Museums as Living Labs Challenge, Fad or Opportunity?
On the basis of case studies in Finland, this paper describes and analyzes how the museum community has designed, integrated and implemented ICT in its organizations. The museum community has participated in the development of a conceptual framework for ICT services as well as the resources required to put them to use. Due to the similarity between this sort of work and the tasks performed at living labs, I believe that museums could benefit from dialoguing with living labs about their methods, networks and new technologies, indeed their entire ecosystems.
Living labs include the public, private and civil sectors as key actors as they generate and test new products and services. They are spaces of innovation that engage these actors at the different phases of development. But most importantly, the use of living labs’ user-centered design methods is becoming much more widespread.
Museums create and use products and services to further their mission of conserving, researching and communicating our common cultural heritage. This paper addresses how museums can make use of and benefit from living labs in their attempts to open their institutions to new audiences and enhance audience participation. This paper also discusses how communities can actively participate in the creation of museum programs and activities.
The existing literature (Eriksson, Niitamo, Kulkki & Hribernik, 2006, Eskola, 2011) describes the work carried out at living labs and contrasts it with work done in museums in Helsinki where interactive pieces have been produced and implemented through a co-design process involving external collaborators, audience and museum staff.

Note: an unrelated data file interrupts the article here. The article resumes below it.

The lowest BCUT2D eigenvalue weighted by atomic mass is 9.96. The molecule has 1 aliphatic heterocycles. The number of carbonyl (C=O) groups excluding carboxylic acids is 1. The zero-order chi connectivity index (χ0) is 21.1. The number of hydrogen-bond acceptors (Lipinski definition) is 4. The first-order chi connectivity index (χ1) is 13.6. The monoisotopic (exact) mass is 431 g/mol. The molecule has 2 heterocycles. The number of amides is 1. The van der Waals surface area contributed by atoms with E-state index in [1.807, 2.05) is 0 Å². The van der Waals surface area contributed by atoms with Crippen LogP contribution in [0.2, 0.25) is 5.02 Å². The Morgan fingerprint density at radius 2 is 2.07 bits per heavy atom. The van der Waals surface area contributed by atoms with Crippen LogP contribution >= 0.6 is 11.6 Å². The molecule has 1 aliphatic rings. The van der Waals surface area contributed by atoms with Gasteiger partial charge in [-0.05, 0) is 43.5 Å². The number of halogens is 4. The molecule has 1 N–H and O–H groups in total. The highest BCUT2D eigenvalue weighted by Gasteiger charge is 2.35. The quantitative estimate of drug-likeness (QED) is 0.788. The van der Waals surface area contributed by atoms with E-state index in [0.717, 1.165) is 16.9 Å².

My hypothesis is that if cultural institutions like museums, exhibition halls, libraries and cultural centers acted like living labs, or took part in their activities, they could begin a dialogue with other strategic partners, including an array of research units, and the civil and private sectors. Rather than fostering innovation in their own spaces and based on their audiences’ needs, museums currently use technological solutions designed for other contexts, adapting theme to fit their needs. By changing the way that museums refer to themselves and their partnerships, it might be possible not only to shed light on possible collaboration strategies but also to review the role of museums in society and the future. Though the term “living lab” might be a fad, in the context of this publication it may help facilitate participation in and collaboration with the museum community. This paper also contrasts museums and living labs to highlight their common interest and possible points of convergence.
As a result of my research, I believe that museums need to renovate in order to better incorporate ICTs with a user-centered design approach into their communities. User-centered design (UCD) is an approach and a process that heeds the needs, desires, and limitations of a product’s or service's end users at each stage of the design process. UCD has been widely applied due to its ability to help people appropriate and incorporate new technologies. UCD is a design philosophy and a process.
All material submitted to the Journal of Community Informatics is protected by and subject to the Creative Commons Public License "Attribution-NonCommercial-ShareAlike 4.0 International". Subject to the following conditions, all material submitted to the Journal of Community Informatics may be freely copied, distributed, or displayed, or modified:
- Attribution. You must attribute the work in the manner specified by the author or licensor.
- Noncommercial. You may not use this work for commercial purposes.
- Share Alike. If you alter, transform, or build upon this work, you may distribute the resulting work only under a license identical to this one.
See the Creative Commons Attribution-NonCommercial-ShareAlike 4.0 International License for complete details.